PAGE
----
The Christian, realizing his duty of co-operation with God (1 Cor. 3: 9), is obliged throughout his life to keep in his heart the words of the Apostle Paul: “None of us lives for himself and no one dies for himself. you are ”(Rom. 14: 7).
Love for people is not a philanthropic appeal, it is not a slogan. The love of people, the saving of human life, the provision of help to those who need it – this is the hard work of the day, which is based on Christian duty to God and people.
The negative consequences of the reckless invasion of man in the natural course of things often prove to be a source of new cataclysms – acid rain, melting glaciers, the formation of new deserts, frequent avalanches and landslides, salinization of soils. Accidents and catastrophes such as Chernobyl and Bhopal, the pollution of the Rhine, the depletion of the ozone layer – all these unplanned effects of “creative” human activity cause shock and force humanity to think about the looming threat to the living world.
In this regard, the protection of the environment can be seen by us as a basis for the protection of man from new emergencies, as the prevention of previous natural disasters, as a warning to man about the impending cataclysms. That is why ecology is a problem not so much material as spiritual-moral, because the most important aspect, the focus of the environmental problem is man himself.
True progress presupposes the domination of the higher manifestations of the human spirit over the lower ones, a reasonable self-limitation of needs. In this way we should focus on the experience of Christian ascetics, whose humble lives were in astonishing harmony with the world around them.
For decades, man has felt helpless in the face of the elements. Neither scientific and technological progress nor human reason has been able to prevent natural disasters. Man does not have the strength to stop a hurricane, stop a volcanic eruption, liquidate a storm, calm a storm, or prevent an earthquake. As a result of natural disasters, cities are disappearing from the face of the Earth, human lives are being destroyed, ruins remain in the place of homes, flora and fauna are dying.
Emergencies are so devastating and harmful in their consequences. As a result of poor hydromelioration, dried and irrigated lands become unsuitable for agriculture. An ecological catastrophe threatens Lakes Baikal, Ladoga, and the Aral Sea in Central Asia. Currently, the size of the ozone hole over Antarctica is larger than the territory of Western Europe, which could lead to rising sea levels. Ten years ago, there was an explosion at the Chernobyl nuclear power plant, but even today we are not able to fully realize and appreciate the disasters that this tragedy has brought to the lives of thousands of people.
The position of religious leaders on these issues is natural and natural when it comes to danger threatening the high purpose of human earthly life, insofar as earthly life is one of the means of spiritual and moral improvement.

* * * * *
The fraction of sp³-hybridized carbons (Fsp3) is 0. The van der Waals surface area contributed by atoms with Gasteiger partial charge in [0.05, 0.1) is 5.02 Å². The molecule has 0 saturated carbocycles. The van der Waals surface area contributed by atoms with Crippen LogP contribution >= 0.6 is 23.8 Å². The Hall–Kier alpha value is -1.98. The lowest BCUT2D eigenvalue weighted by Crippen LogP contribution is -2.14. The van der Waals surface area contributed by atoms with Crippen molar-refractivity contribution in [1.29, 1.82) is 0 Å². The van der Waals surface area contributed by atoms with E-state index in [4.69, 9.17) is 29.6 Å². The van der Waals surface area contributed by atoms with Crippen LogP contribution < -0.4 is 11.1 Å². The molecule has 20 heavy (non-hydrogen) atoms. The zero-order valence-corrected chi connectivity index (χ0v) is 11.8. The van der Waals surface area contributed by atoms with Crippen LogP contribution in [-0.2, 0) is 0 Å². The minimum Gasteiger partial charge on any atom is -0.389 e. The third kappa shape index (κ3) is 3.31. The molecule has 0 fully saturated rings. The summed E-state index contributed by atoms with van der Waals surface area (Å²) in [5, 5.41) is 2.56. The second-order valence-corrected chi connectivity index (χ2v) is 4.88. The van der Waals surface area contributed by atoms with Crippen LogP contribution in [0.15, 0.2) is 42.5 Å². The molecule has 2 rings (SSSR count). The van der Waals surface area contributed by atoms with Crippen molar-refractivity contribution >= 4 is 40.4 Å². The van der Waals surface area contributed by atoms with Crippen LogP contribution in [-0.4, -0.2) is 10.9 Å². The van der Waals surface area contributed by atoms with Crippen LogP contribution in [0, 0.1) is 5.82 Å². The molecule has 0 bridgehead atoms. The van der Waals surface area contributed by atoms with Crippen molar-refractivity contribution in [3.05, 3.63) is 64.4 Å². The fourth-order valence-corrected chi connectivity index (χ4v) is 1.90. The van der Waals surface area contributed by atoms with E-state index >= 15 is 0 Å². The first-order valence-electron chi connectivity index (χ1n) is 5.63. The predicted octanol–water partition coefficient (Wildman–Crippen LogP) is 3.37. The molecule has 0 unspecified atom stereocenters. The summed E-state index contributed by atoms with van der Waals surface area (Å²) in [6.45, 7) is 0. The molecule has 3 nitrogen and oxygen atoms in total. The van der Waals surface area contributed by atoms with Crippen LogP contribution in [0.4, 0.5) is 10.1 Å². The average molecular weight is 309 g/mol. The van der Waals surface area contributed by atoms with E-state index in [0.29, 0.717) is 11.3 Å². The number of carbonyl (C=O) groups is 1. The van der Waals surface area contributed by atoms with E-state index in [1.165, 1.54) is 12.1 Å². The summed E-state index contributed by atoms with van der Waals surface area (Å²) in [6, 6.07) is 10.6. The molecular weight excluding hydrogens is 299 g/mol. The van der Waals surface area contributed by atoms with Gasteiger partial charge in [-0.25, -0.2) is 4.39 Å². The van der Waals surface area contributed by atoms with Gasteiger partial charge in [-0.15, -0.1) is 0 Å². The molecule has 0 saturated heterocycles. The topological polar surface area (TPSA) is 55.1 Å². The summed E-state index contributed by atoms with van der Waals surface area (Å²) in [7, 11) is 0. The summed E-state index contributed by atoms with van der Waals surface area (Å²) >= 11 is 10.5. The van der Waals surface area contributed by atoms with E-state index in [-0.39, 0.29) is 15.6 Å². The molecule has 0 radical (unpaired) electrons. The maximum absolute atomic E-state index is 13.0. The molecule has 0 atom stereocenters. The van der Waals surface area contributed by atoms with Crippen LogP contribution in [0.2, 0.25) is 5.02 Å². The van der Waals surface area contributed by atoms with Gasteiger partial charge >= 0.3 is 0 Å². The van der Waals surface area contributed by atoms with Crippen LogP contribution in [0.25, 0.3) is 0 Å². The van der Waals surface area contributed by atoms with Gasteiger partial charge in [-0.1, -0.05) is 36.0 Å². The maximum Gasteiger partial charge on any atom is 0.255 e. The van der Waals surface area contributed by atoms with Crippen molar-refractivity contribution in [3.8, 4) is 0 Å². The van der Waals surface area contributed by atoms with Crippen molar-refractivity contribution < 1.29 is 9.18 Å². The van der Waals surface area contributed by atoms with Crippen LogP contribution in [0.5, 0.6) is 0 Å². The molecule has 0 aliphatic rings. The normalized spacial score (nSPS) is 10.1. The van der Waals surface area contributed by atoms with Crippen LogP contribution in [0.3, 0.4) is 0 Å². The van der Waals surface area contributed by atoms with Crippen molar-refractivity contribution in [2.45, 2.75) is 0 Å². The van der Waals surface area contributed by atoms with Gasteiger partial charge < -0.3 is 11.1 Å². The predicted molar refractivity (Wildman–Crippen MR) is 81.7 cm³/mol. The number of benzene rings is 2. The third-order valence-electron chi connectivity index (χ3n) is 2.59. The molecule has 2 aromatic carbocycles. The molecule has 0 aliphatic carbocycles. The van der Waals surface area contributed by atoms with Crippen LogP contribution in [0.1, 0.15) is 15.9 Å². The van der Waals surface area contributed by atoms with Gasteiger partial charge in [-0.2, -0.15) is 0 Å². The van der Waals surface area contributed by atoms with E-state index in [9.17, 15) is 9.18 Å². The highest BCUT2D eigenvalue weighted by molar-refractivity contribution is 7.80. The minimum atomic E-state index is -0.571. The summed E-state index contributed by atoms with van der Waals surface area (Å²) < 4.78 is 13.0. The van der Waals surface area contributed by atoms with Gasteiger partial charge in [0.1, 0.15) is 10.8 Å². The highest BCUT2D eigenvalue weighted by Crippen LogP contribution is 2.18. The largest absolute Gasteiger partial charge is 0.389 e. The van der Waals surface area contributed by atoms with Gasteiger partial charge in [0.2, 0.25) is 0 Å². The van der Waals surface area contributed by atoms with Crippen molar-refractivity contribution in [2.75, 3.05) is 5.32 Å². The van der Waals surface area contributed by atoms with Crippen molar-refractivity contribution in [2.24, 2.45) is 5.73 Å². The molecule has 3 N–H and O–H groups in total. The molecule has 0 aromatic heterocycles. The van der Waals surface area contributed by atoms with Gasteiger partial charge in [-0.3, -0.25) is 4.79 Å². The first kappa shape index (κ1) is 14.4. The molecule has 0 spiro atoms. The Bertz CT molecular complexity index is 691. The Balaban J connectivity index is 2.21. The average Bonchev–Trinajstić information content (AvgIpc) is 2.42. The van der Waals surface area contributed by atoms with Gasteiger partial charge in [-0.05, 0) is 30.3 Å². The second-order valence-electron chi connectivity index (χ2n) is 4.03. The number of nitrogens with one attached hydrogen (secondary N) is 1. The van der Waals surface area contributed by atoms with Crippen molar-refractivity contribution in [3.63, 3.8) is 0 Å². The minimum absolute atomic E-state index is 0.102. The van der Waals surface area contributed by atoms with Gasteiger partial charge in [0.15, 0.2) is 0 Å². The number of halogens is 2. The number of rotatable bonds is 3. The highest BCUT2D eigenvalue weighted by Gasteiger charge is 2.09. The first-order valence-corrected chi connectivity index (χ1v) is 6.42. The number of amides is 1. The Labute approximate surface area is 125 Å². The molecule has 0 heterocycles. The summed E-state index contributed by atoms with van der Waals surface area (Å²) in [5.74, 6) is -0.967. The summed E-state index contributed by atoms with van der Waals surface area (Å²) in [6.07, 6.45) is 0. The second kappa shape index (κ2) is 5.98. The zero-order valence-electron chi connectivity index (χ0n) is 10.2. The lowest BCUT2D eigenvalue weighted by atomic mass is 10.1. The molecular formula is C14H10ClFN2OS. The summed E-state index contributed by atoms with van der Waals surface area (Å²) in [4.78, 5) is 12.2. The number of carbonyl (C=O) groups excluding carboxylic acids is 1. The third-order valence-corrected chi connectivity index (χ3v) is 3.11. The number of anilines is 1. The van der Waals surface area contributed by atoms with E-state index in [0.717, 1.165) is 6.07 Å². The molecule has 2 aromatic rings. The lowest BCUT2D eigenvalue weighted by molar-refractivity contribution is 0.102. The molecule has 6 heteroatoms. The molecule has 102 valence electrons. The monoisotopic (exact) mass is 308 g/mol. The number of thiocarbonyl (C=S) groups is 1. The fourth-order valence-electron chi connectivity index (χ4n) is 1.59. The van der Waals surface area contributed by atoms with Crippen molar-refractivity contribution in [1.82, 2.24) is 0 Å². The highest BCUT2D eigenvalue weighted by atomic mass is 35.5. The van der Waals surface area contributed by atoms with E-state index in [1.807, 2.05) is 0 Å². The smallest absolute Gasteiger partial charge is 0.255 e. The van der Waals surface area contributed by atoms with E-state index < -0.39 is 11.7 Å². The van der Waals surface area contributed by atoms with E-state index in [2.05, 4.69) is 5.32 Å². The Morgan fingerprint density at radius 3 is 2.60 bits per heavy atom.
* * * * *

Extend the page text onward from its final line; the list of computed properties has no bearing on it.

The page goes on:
Guided by a deep faith in the permanence of Christian truths, the Church carries out her service to God and man. As an important part of her ministry, she considers social activities aimed at meeting human needs and providing assistance. In this kind of activity the Church is in solidarity with people of good will – representatives of other religions and non-believers, expresses its support for specific decisions of state and public funds and organizations. But the Church is a God-man organism, so social recipes or political slogans should not be expected from her.
Ready to participate in providing assistance to victims of natural disasters and emergencies, the clergy and laity of the Russian Orthodox Church do not have sufficient knowledge of the methods and forms of providing this type of assistance, which is why the methodological recommendations and advice of representatives of international and foreign organizations that have gained experience in working with victims of natural and technical disasters. This experience of the staff of the Ministry of Emergency Situations, the Red Cross Society and other organizations participating in this conference should not be underestimated.
Allow me, in the conclusion of my report, to express the hope that the exchange of information and views between the participants in the conference will be to the benefit of those who have been held hostage to natural disasters and emergencies.
May our common ministry bless those in need of help and support.
Authorized translation: Petar Gramatikov
* Source: Sergius, Archbishop of Solnechnogorsk. Assistance to victims of natural disasters and emergencies is the duty of religious organizations: [Report at an international seminar on November 13-14, 1996 in Moscow. The seminar is organized by the Department of Social Service and Charity, WCC and the UN]. – In: Journal of the Moscow Patriarchate (JMP), Moscow, 1997, № 1, p. 50-55.
** According to a decree of the Holy Synod of the Russian Orthodox Church of December 25-26, 2013, the Voronezh Metropolitanate was formed within the Voronezh region, including the Voronezh, Borisoglebsk and Rososhan dioceses. The Most Reverend Metropolitan Sergius was appointed head of the Voronezh Metropolitanate with the title “Voronezh and Liskinsky”.